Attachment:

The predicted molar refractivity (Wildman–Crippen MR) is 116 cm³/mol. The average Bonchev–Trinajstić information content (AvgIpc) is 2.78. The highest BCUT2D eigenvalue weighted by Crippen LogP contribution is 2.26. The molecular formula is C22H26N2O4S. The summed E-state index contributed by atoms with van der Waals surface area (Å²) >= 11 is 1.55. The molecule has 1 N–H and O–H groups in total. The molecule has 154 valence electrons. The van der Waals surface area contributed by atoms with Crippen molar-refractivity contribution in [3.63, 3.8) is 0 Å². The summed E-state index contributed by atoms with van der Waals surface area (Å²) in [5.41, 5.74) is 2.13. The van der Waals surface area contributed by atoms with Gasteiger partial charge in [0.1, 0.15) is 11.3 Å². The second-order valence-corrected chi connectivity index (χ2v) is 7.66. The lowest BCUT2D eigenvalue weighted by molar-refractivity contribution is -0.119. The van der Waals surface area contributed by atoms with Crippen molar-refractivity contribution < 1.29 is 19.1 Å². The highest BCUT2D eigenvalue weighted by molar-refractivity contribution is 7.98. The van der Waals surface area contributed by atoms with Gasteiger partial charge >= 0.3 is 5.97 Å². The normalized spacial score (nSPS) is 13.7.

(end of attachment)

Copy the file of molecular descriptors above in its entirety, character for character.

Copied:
The predicted molar refractivity (Wildman–Crippen MR) is 116 cm³/mol. The average Bonchev–Trinajstić information content (AvgIpc) is 2.78. The highest BCUT2D eigenvalue weighted by Crippen LogP contribution is 2.26. The molecular formula is C22H26N2O4S. The summed E-state index contributed by atoms with van der Waals surface area (Å²) >= 11 is 1.55. The molecule has 1 N–H and O–H groups in total. The molecule has 154 valence electrons. The van der Waals surface area contributed by atoms with Crippen molar-refractivity contribution in [3.63, 3.8) is 0 Å². The summed E-state index contributed by atoms with van der Waals surface area (Å²) in [5.41, 5.74) is 2.13. The van der Waals surface area contributed by atoms with Gasteiger partial charge in [0.1, 0.15) is 11.3 Å². The second-order valence-corrected chi connectivity index (χ2v) is 7.66. The lowest BCUT2D eigenvalue weighted by molar-refractivity contribution is -0.119. The van der Waals surface area contributed by atoms with Crippen molar-refractivity contribution < 1.29 is 19.1 Å². The highest BCUT2D eigenvalue weighted by molar-refractivity contribution is 7.98. The van der Waals surface area contributed by atoms with Gasteiger partial charge >= 0.3 is 5.97 Å². The normalized spacial score (nSPS) is 13.7.